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ire ET EN 20
T 13
ss I T I
En O
er N
es N E
t in
g R

A Dual-Frequency
Efficient 0.5-g
Robert Scheeler, Sean Korhummel,
and Zoya Popovic

he second annual Student Wireless Energy

Harvesting (WEH) Design Competition was
held during the 2013 IEEE Microwave The
ory and Techniques Society (MTTS) Inter
national Microwave Symposium (IMS2013)
in Seattle, Washington, United States. This year, the
competition parameters were modified from those of
last year [1], and a new figure of merit (FoM) was es
tablished. The overall goal of the competition was to
demonstrate low-mass hardware that can efficiently
receive and rectify extremely low-incident power den
sities at two frequencies, with a fixed dc load. As the
radio-frequency (RF) environment gets more saturated
with spurious power, designs from this competition
will become a feasible way to energize ultralow-pow
ered or low-duty-cycle hard-to-reach sensors. Concepts
such as Internet-of-Things, in which small ubiquitous

devices and sensors will log data and send it to the

cloud, could benefit from wireless energy harvesters.
These sensors will not have convenient ways to stay
powered unless power harvesting circuits are used for
the sensor hardware.
The requirements for the energy harvester pre
sented in this article are as follows:
incident power density: 1 W/cm2 at 2.45 GHz
and 915 MHz
power transmission: separately at each of the two
frequencies with linear vertical polarization and
known position of source
total mass of prototype: less than 15 g, including
connection for dc output, but not including any
type of stand
minimum harvested power at each frequency: 1-W
dc power delivered to a 2.2-kX load.

Robert Scheeler (, Sean Korhummel (,

and Zoya Popovic ( are with the University of Colorado, Boulder.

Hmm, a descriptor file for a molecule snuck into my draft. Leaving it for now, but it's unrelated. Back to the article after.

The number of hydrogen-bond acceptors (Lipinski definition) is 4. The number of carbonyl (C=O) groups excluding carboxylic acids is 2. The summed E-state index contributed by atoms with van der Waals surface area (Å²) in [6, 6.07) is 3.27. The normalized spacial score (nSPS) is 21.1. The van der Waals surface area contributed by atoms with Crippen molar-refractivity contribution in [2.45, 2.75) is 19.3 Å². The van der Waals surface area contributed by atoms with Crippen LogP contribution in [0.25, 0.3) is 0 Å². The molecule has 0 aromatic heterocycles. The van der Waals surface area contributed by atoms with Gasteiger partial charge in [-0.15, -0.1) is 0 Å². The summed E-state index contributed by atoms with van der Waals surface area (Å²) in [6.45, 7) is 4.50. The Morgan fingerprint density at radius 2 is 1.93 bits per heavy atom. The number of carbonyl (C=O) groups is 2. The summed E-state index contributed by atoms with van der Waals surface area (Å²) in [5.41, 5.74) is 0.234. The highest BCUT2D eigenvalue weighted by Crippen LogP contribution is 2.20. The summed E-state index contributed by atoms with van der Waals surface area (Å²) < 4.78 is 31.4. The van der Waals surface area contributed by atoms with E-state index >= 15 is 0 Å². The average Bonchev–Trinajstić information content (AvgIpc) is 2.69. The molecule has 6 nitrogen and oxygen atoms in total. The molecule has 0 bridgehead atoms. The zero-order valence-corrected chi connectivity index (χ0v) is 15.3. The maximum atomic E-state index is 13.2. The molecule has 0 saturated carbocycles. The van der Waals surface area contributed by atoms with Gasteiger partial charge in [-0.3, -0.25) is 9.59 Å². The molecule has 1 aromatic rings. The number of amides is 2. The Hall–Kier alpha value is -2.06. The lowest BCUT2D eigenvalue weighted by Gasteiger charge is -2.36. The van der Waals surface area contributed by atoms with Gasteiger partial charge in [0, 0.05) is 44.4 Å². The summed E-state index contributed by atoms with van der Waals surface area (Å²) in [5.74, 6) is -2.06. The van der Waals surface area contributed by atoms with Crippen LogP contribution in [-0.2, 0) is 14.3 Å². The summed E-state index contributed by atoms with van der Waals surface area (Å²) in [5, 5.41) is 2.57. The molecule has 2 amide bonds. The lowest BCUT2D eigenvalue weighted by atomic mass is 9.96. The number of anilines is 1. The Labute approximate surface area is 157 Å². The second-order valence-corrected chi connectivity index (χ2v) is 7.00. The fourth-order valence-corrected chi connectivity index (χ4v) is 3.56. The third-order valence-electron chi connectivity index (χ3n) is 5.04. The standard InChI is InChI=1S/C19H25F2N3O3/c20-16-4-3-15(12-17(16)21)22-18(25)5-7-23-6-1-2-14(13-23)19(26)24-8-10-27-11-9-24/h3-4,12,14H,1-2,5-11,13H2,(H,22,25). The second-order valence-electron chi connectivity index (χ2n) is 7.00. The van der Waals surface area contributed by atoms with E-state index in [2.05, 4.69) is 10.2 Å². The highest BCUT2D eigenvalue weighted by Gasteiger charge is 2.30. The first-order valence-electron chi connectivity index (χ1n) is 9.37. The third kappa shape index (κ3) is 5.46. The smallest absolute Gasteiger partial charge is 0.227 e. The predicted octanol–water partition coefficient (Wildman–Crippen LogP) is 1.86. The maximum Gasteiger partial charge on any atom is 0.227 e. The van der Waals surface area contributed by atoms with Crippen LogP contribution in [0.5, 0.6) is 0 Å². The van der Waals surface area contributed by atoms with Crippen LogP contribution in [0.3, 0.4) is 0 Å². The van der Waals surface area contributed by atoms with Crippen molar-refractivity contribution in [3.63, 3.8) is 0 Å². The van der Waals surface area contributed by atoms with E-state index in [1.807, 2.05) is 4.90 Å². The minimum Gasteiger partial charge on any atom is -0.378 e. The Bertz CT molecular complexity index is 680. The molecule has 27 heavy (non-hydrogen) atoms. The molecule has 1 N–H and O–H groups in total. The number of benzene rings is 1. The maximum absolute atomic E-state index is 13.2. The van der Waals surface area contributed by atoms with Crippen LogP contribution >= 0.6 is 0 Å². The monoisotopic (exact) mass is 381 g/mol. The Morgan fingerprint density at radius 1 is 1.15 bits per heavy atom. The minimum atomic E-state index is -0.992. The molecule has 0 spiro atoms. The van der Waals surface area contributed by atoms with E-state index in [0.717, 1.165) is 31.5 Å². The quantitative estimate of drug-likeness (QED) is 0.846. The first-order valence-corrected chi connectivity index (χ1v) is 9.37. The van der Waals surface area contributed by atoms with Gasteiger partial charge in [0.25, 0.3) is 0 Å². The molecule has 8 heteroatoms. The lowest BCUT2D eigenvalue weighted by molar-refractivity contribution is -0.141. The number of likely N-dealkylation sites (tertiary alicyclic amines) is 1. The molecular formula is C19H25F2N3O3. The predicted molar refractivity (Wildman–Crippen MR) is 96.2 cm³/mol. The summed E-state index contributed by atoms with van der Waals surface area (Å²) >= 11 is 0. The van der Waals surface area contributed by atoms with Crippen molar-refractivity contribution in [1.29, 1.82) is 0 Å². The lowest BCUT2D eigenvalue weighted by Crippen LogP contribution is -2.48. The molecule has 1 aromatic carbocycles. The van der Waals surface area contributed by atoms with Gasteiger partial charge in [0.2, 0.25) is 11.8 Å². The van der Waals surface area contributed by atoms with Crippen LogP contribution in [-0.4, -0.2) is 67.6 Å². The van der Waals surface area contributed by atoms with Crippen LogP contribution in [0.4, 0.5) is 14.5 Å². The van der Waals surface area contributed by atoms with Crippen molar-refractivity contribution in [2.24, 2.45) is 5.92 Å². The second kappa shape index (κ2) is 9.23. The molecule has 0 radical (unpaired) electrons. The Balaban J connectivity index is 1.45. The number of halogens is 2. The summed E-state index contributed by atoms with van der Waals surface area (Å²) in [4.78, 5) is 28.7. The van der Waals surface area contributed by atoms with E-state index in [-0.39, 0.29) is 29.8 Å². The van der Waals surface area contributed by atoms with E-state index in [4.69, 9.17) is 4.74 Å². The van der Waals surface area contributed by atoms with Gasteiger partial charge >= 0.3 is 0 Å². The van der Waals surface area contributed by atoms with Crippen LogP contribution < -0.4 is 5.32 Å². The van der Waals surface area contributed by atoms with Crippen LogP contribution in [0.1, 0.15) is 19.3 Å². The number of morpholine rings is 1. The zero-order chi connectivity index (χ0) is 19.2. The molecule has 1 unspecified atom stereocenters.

Digital Object Identifier 10.1109/MMM.2013.2288836
Date of publication: 21 January 2014

January/February 2014



If the entire power reception device

is codesigned such that the antenna
impedance is matched directly to the
nonlinear rectifying circuit, losses
from the matching network can be
reduced significantly, increasing
overall efficiency.
The FoM is defined as the total dc output power
P DC normalized to 10 W, divided by the square of the
largest dimension D of the WEH device normalized
to 100 cm2:
R PDC ^ nW h V
10 nW W
FoM = 10 log SS 2
D ^cm 2 h W
100 cm 2
where the total output dc power is weighted at each
frequency as follows:
PDC = 0.17PDC at 915 MHz + 0.83PDC at 2.45 GHz .
It can be seen by inspection of the FoM expression
that the higher frequency is weighted more heavily. In
addition, when considering the size of the structure,
the design should be optimized for 2.45 GHz opera
tion as the antenna will be smaller. But the minimal
received dc power at 915 MHz still needs to be ensured,
although the electrical size of the antenna is reduced.
The design of a wireless energy harvester requires
designing an antenna integrated with a nonlinear rec
tifying circuit. Dual-frequency rectenna designs have
been presented in the literature for ISM and GSM fre
quencies [2], [3]. Many examples of rectenna designflows follow the same path, e.g., [4][6]: 1) design a
rectification circuit, 2) design an antenna, 3) implement
a matching network to couple as much of the received
power as possible to the rectifier, and 4) design a dc
collection circuit (RF block) that delivers the rectified
power to the dc load.
If the entire power reception device is codesigned
such that the antenna impedance is matched directly to
the nonlinear rectifying circuit, losses from the match
ing network can be reduced significantly, increasing
overall efficiency. When designing low-power har